Easter 7(B): Sorrow & Joy Made Complete
By: The Rev. Canon Manoj Matthew Zacharia
Some call John 17 the “High Priestly Prayer” of Jesus. Whether it is the prologue that stresses Jesus as the incarnate word (Jn 1) or the dialogue between Jesus and Nicodemus where Jesus proclaims: For God so loved the world that he gave his only Son, so that everyone who believes in him may not perish but may have eternal life (Jn 3:16) there is an ostensible shift in the theological emphasis of the Gospel of John.
The theological emphasis of our gospel today seems to depict a world negation not present in the rest of John’s gospel. The experience of angst seems to guide the High Priestly prayer of Jesus.
The words of Jn 12 sets a context: “Now my soul is troubled. (Jn 12:27-28) Confronting one’s non-existence puts things into perspective. Facing the reality that his time on the earth is limited, Jesus, according to the accounts of Matthew and Mark, goes to Gethsemane to pray (Mt 26:36-46; Mk 14:32-42) and becomes vulnerable to his companions. Jesus reveals, “My soul is very sorrowful, even to death; remain here, and watch with me.”
The Chalcedonian (451 AD) formulary that emphasizes the equal and full divinity and humanity of Jesus is fully realized in Jesus’ grappling with physical non-existence but a social deprivation where those closest to him will abandon him for their self-preservation than in that statement of deep anguish.
The funeral liturgy of the Antiochene Rite gives us a glimpse of such anguish. The liturgy prays:
My beloved, why are you standing away from me?
` Come near, bid me farewell… pray for and lament over me,
for today death has stripped me at the gates of Sheol.
Beloved, I am truly in distress, for terror and dread encompass me…
My mind is distressed for the Savior of the world has sent and taken me away and I am bidding farewell with deep grief. 
While it is understandable to be swept away with lament when facing the reality of our finite existence, the emphasis of Jesus’ prayer is that we are sanctified into the truth. To be sanctified by the truth is to give ourselves over to the vision of the world as God has intended, a vision that has been lived out in incarnation, earthly life, and resurrection.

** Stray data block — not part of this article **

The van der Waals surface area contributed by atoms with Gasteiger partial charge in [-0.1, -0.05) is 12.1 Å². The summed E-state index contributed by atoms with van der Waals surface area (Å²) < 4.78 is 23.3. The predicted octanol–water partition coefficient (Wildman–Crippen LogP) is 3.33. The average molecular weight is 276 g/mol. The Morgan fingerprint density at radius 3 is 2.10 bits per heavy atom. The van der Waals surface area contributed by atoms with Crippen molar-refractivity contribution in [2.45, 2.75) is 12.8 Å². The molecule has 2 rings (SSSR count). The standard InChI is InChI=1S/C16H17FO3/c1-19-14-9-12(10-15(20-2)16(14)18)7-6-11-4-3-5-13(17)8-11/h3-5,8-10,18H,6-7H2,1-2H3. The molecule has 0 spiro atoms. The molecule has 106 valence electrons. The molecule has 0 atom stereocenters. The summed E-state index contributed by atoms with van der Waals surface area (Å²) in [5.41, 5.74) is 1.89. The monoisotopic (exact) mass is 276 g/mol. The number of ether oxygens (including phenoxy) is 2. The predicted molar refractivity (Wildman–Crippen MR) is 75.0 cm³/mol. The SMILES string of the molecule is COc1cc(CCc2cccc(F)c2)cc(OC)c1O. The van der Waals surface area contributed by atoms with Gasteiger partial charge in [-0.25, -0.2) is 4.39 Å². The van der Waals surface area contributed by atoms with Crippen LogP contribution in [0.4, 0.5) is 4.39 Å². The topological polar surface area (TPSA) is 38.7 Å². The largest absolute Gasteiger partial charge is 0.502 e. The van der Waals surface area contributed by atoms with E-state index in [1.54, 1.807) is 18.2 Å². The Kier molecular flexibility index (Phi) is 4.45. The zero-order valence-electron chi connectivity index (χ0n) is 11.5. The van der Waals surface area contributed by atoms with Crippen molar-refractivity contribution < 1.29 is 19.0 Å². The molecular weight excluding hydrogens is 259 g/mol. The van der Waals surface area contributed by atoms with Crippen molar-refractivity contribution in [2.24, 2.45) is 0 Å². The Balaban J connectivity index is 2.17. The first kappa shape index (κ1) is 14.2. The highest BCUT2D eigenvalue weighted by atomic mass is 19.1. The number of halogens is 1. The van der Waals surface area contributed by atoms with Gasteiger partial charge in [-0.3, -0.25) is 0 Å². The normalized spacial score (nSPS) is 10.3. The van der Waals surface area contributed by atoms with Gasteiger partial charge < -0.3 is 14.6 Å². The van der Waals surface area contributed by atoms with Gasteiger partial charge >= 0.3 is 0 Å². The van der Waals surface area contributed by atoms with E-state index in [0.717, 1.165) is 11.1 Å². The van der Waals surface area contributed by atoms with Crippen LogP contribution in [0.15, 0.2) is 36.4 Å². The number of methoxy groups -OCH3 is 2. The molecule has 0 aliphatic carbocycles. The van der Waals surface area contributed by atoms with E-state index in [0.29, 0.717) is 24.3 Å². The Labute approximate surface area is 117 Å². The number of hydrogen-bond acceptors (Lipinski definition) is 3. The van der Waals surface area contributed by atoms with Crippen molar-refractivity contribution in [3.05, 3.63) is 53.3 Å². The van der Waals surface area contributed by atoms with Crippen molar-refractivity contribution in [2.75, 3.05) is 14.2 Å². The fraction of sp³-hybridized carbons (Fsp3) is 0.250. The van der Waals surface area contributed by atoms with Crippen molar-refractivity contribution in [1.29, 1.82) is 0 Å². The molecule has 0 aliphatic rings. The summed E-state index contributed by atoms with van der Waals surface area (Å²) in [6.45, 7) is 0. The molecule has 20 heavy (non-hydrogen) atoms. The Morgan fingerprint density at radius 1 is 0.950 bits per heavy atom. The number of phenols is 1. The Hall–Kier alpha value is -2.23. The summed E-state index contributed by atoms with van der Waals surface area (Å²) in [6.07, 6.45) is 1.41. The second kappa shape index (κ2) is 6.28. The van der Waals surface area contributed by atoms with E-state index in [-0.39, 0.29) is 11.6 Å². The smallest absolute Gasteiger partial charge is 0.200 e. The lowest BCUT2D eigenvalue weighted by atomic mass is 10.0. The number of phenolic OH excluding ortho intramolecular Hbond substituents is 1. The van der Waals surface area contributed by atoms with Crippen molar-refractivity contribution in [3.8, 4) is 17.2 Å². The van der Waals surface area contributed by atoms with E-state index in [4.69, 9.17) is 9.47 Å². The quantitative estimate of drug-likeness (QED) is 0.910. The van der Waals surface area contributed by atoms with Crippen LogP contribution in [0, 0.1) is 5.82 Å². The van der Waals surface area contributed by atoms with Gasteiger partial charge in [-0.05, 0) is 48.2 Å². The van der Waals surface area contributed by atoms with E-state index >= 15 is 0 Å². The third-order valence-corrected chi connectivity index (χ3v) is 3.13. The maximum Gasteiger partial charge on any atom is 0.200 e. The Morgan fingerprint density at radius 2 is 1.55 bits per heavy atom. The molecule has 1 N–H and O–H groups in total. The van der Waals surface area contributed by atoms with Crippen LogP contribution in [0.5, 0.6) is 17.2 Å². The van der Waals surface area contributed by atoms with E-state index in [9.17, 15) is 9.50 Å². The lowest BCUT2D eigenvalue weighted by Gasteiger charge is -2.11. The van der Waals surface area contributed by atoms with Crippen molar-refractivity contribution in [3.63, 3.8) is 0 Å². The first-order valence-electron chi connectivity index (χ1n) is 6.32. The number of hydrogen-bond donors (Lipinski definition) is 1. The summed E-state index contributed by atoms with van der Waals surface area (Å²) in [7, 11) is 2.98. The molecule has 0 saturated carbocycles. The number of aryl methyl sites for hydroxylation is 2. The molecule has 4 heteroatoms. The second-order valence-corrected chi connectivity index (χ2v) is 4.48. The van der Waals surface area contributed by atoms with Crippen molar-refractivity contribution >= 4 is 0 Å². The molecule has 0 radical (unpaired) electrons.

One aspect of this truth is that while the world was created by God, we have chosen to alienate it from God’s vision of, and for, the world. Jesus as the Light of the World (Jn 8:12, 9:5) is shining truth amidst the layers of darkness that has been enfolded the world. Being sanctified by the truth is to give our heart over to Easter Hope. Such hope is the transformation of sorrow into joy (Jn 16:16-24) or death into life. The experience of resurrection is guided by a hope of a restored creation – a new earth and a new City of Peace. We are invited through the resurrection to:
“See, the home of God is among mortals.
He will dwell with them;
they will be his peoples,
and God himself will be with them;
4 he will wipe every tear from their eyes.
Death will be no more;
mourning and crying and pain will be no more,
for the first things have passed away.”
…See, I am making all things new.” (Rev. 21:3-5)
As we continue in the joyous celebration of Easter, let us remember that being sanctified into the Truth is not merely offering a giddy ephemeral panacea that all will be well; but, a thrust to confront the reality of non-existence as we know it with the hope of a glorious re-creation rooted in the fullness of God through Christ. For the Christian, there is no resurrection without the cross and no cross without the resurrection as the words of the Taize’ community signify: We adore your Cross O Lord, and we praise you for your resurrection.
The truth is that life is sorrow and joy made complete and the cross and resurrection symbolize that wholeness.
The Rev. Canon Manoj Mathew Zacharia serves as Sub-Dean/Vicar of Christ Church Cathedral in Cincinnati. A native South Asian and New Yorker, he along with his wife Joelle and children Abigail and Johan are avid NY Mets fans and passionate about the gospel! Manoj is about to defend his Ph.D. dissertation on “Pluralistic Inclusivism as Theological Methodology” from the Toronto School of Theology (University of St. Michael’s College in the University of Toronto.) He requests your prayers!
Burian Service IV for Men of the Malankara Orthodox Church. Trans and Ed Manoj M. Zacharia.